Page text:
Suarez, the Hispanic pastor, said he’d received a thousand phone calls and emails over the issue.

“I think there’s this perception that we’re just the amen corner to President Trump. This is a group made up of people with pastoral hearts that will share praise, they’ll share inspiration in the sense that they’ll pray with the president, they’ll share Scripture with the president, but they’ll also share concern,” he said.

Suarez cites Scripture to explain how he could work with a man who has hardly been seen as a paragon of moral virtue, especially in the way he has dealt with and spoken about women.

In the Book of Samuel, the prophet Nathan confronts King David over his seduction of Bathsheba, the wife of a top general he got rid of by deliberately sending him on a fatally doomed military mission, Suarez recalled.

“I don’t see Nathan saying, ‘Oh, you slept with Bathsheba? We’re done, bud. We’re done with you.’ But I do see him call (David) out and say, ‘Thou art the man.’”

July 27 meetings

On July 27, evangelical leaders again gathered for meetings in Washington, D.C., though these seem to have been shorter and more pointed than the daylong meetings earlier in the month.

Hover over the photo below to see some of the people who were there, and click on the Twitter icon to see tweets shared from the event.

A short list of accomplishments

The hope is that they can influence key policies. And the meetings with White House officials have covered a range of issues, including health care, taxes, religious liberty and judicial appointments, according to participants.

In small ways, evangelical advisers seem to be having some influence. Several said they had a hand in Trump’s nomination of Sam Brownback to be religious freedom ambassador, and it’s believed they also applied pressure to ensure that Secretary of State Rex Tillerson kept a special envoy to monitor and combat anti-Semitism, despite cuts at the department.

But given the amount of access they’ve had, the list of accomplishments is relatively short.

Some accounts say that at the July 10 meeting, one of the subjects that came up was a transgender ban on soldiers in the military, which the president announced two weeks later. One of those present, Tony Perkins of the Family Research Council, later told The New York Times that he pressed Trump about it for months.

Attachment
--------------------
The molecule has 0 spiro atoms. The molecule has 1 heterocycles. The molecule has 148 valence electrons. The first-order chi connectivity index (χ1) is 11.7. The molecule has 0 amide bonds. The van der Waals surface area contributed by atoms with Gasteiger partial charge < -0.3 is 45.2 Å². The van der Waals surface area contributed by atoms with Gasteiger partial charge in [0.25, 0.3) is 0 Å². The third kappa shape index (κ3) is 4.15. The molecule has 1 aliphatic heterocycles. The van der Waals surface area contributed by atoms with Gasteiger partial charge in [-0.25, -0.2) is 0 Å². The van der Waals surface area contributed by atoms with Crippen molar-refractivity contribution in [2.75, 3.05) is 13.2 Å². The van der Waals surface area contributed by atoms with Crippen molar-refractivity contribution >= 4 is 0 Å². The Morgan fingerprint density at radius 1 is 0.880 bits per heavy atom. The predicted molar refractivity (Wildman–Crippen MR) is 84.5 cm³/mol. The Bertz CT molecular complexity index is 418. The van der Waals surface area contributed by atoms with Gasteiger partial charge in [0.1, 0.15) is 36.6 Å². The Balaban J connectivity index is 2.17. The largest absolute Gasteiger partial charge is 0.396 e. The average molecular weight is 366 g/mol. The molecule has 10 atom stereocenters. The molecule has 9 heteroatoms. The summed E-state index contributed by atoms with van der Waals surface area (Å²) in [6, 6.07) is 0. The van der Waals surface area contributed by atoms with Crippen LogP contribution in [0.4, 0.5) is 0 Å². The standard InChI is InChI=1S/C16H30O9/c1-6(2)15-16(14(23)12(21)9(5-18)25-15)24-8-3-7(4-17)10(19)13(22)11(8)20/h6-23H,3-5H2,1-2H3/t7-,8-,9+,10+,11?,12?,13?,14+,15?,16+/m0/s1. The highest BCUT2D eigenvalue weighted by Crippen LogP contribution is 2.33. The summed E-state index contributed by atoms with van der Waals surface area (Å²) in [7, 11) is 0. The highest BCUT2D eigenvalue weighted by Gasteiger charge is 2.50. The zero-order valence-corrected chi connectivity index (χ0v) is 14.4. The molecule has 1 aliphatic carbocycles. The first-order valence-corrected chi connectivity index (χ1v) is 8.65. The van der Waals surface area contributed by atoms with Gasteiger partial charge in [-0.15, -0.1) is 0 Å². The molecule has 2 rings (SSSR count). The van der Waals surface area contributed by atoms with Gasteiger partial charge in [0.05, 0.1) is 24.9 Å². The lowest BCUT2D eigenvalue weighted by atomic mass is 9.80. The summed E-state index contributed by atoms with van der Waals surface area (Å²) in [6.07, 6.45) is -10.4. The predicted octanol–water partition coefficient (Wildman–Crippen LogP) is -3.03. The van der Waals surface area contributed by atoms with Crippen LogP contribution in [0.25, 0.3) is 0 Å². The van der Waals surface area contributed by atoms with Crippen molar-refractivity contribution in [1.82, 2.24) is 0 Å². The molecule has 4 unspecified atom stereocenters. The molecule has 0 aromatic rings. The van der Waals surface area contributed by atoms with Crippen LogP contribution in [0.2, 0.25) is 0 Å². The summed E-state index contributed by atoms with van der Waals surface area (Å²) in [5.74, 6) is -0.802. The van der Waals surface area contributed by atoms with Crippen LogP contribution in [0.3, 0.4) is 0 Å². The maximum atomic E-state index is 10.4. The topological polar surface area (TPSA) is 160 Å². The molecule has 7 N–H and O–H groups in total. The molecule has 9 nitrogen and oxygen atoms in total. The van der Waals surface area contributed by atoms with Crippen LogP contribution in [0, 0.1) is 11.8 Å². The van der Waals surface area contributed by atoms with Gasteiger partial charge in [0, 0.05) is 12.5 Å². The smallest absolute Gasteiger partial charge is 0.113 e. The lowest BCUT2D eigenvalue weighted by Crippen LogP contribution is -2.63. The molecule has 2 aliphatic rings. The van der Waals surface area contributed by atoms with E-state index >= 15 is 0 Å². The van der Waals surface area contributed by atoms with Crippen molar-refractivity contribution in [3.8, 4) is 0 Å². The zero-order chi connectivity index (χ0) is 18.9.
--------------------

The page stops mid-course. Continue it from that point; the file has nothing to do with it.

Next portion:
But Tim Clinton, president of the American Association of Christian Counselors, who was also at the July 10 meeting, disputes that evangelicals pushed for the ban.

Tobin Grant, a political scientist at Southern Illinois University, says that with a few exceptions — such as Land, former head of the Southern Baptist Convention’s policy arm, and Ralph Reed, former head of the Christian Coalition who now runs an organization called the Faith & Freedom Coalition — these evangelicals are pastors, not political operatives.

“They tend to be people who are not involved in politics or policy,” he said. “They’re newbies on this.”

The evangelical advisers were also not known to have been involved in picking Supreme Court Justice Neil Gorsuch, though they backed the choice. Trump publicly thanked the Federalist Society and the Heritage Foundation for help with that nomination.

They are, however, pushing for socially conservative judicial appointments — an issue of critical importance to evangelicals who would like to see the courts reverse abortion rights and LGBT protections while carving out religious liberty exemptions.

And they also support a repeal of the Johnson Amendment, the law — which the president has promised to “destroy” — that prohibits tax-exempt churches from endorsing political candidates.

Dream come true

What is beyond doubt is that the access evangelicals are getting to Trump and his advisers has been a dream come true.

Since the late 1970s, conservative evangelicals have wanted to influence the direction of the country through politics. Groups such as the Moral Majority and the Christian Coalition were set up to accomplish just this.

The idea was to get Christians elected to every level of government, from school boards to statehouses. At the same time, leaders such as Reed and Jerry Falwell Sr. never hid their desire to bring change through the election of a president who could elevate and enshrine conservative Christian values on issues such as school prayer, abortion, marriage and gay rights.